Here’s the big data fantasy project in a nutshell:
“We’re pulling in every tweet, every post, every outward link, every update…It is a huge challenge – the platforms make it difficult for us, they keep changing how we can get hold of it…The APIs don’t give us enough – especially when things trend –but there are ways around it. We find a way around it…We’ve got big data”.
There is a new kind of social scientist: the big data social scientist. Top of their Desert Island Disc choices might be Queen’s I want it all (you know the one – “I want it all, I want it all, I want it all, and I want it now!”)
There is something in the “I want it all” aspiration that reminds me of when I travel on the train, and see the man at the end of the platform, notebook and SLR camera around his neck, sandwiches and flask of coffee packed carefully in his knapsack. He has in his hand a book with the number of the item of rolling stock currently in service. He has photographed and recorded 50% of them, he knows he has another 50% to go. He also wants it all. So that’s him, the new generation of big data social scientists, and Freddy Mercury: they all want it all.
When I recently started to capture (or harvest, or some say ‘scrape’) tweets about the police and crime commissioner elections, I found myself with a spreadsheet of 100,000 rows and ten fields of metadata – that’s 1m datapoints. For a first timer to this world, I had myself big data. It was exciting. I had it all.
Then I started to learn more about the mechanism I was using to pull in these tweets. Blogs and websites were warning me that using the API of Twitter to do this gives you sometimes as few as only 1% of the actual tweets. The limitations of 1500 an hour mean that you can’t get everything. For people who like to collect tweets about Obama or Occupy, there are times of the day that you could easily just end up with a tiny sample of a huge volume of tweets. But there are solutions, these people tell you – pay us a few hundred dollars and we will get it all for you. Yes, all of the tweets. No restrictions. You can have it all.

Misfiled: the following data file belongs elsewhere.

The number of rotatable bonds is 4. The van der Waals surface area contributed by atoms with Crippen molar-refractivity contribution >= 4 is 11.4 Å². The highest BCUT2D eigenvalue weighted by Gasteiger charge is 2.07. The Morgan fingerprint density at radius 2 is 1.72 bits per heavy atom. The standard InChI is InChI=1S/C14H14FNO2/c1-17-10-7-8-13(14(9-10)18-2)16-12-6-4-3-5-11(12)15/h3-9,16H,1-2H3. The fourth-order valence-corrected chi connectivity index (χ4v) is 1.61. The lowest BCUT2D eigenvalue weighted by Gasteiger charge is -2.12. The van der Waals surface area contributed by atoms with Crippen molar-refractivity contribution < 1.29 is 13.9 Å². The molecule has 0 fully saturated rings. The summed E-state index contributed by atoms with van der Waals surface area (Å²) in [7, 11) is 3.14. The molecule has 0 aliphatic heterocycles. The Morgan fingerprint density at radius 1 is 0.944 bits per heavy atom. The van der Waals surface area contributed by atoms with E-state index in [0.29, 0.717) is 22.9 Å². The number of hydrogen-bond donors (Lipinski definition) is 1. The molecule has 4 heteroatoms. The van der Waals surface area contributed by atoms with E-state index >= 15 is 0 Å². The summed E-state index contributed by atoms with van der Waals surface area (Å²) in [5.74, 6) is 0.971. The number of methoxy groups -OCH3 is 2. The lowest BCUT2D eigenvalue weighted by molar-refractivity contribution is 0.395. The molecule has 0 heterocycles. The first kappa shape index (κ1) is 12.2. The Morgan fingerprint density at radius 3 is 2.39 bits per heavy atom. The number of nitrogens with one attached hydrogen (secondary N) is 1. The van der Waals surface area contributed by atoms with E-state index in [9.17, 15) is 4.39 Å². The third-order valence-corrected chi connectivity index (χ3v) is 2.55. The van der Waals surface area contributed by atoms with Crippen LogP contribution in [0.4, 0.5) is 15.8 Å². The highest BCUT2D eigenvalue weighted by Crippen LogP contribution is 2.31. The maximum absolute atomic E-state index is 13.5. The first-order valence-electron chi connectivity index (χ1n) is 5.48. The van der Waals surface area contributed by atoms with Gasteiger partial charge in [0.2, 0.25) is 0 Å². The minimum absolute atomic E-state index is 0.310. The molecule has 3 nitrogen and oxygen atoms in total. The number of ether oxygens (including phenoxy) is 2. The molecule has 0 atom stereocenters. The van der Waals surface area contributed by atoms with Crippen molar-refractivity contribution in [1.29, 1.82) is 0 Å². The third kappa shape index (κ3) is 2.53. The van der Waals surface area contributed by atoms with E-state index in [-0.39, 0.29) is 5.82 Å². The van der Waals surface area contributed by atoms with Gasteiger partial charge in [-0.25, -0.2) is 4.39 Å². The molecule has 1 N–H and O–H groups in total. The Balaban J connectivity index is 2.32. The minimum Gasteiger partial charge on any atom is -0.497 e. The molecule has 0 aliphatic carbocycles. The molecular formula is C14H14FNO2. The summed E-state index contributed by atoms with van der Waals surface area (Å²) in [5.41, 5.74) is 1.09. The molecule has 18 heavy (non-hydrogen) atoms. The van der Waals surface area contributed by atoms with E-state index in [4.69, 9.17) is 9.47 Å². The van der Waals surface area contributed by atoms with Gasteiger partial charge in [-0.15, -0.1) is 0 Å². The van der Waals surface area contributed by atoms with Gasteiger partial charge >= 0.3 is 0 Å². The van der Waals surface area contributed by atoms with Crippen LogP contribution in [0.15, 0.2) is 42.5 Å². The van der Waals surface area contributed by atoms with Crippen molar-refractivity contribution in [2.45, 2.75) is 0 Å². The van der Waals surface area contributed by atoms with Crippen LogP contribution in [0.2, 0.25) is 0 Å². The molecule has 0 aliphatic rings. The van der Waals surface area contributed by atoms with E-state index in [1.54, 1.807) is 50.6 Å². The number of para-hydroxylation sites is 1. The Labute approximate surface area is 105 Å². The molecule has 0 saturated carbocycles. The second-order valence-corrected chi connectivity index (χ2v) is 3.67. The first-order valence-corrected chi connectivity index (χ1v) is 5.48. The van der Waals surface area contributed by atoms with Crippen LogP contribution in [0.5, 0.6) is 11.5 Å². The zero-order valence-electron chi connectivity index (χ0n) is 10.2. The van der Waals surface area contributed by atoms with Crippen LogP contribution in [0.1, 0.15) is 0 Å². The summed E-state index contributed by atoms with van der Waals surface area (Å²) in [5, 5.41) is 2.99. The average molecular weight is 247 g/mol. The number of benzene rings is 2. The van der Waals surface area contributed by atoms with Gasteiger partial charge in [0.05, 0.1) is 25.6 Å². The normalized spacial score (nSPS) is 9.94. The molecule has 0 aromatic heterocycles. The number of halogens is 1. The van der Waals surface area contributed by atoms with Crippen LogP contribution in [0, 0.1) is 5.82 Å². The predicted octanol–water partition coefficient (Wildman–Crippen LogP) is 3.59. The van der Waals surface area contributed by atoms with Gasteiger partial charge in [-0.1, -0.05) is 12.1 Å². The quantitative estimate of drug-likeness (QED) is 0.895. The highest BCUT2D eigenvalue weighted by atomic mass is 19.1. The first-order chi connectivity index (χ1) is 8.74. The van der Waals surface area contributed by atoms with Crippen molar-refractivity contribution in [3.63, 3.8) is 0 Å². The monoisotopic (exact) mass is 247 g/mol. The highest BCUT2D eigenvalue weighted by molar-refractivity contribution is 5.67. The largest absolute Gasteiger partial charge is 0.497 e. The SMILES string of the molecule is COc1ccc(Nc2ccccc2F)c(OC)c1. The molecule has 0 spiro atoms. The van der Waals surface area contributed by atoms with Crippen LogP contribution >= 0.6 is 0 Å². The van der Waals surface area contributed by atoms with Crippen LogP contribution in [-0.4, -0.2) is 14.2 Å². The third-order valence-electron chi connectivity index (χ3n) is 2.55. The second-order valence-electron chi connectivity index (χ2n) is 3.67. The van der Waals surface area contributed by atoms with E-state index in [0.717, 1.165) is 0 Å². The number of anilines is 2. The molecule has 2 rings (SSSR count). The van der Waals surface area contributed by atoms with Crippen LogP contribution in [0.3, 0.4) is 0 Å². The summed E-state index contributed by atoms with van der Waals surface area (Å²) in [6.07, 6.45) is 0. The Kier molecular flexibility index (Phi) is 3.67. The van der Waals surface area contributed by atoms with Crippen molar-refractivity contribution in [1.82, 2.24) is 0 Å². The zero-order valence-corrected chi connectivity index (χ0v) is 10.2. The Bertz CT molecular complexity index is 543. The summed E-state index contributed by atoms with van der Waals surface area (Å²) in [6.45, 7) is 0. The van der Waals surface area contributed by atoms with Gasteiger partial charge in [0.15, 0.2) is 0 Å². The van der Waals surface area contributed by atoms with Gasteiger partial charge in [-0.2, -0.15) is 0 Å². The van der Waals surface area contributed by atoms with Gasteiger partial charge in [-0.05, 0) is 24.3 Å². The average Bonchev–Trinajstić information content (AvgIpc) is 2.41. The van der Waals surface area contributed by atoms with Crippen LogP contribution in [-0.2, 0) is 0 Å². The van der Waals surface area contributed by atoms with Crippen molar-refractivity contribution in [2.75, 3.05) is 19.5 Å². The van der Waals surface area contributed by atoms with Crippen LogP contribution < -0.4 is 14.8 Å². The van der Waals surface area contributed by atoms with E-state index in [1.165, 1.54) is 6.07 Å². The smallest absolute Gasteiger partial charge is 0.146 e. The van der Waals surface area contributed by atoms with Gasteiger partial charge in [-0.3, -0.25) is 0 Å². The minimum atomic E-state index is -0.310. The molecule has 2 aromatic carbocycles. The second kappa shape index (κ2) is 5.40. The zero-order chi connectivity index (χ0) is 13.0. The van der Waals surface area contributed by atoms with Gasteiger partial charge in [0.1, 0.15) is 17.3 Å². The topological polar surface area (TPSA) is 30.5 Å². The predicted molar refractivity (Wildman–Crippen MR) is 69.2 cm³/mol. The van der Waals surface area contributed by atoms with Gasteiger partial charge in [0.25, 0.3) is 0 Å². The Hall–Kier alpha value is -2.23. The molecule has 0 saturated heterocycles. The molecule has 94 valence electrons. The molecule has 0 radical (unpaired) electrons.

Meanwhile, imagine the big data social scientist, Ipod strapped to his arm, out for a 5K run to relieve some pressure, singing along, mulling the proposition over…
“Not a man for compromise and where’s and why’s and living lies So I’m living it all, yes I’m living it all,
And I’m giving it all, and I’m giving it all,
It ain’t much I’m asking, if you want the truth,
Here’s to the future, hear the cry of youth,
I want it all, I want it all, I want it all, and I want it now”,
And you can have it now my friend. Just enter your card details and you can have it all.
Looking back at my spreadsheet of big data, it doesn’t seem as big any more. I’ve just got an unknown sample of tweets. And to add to that I don’t have their Facebook activity, or their LinkedIn or what they wrote on the Guardian article or BBC news site, or their blog post. I really don’t have very much. I really only have a little bit.
The fantasy of having ”it all” seems like a possibility because we have the technology, or at least we have come close to it. The new generation of big data social scientists will tell you it was easier a couple of years ago – the platforms were less protective, whereas now they are becoming risk averse or enlightened to how they can monetize and exploit their big data. But they battle on. “If you don’t know how to hack, code or have the means to pay ”, they will tell you, “then you need to think carefully before getting involved with the world of big data. You might be better suited to just regular ‘data’ ”.
But hang on. Let’s look at that spreadsheet again – the one with the 1m data points. There’s quite a bit in there. We should stop ourselves from judging our data by what we don’t have and instead think what can we learn from what we’ve got. It is a simple point, but the quality of your data depends on the questions you are asking and the claims you want to make. There are as many unanswered questions in this spreadsheet as there are tweets. The key is not to try and answer them all, nor is it to be led completely by the availability of data, but rather we need to be creative with our questions and to exploit what we have.
It’s time to be happy with our lot – time to change the playlist – what’s that tune by Bobby McFerrin?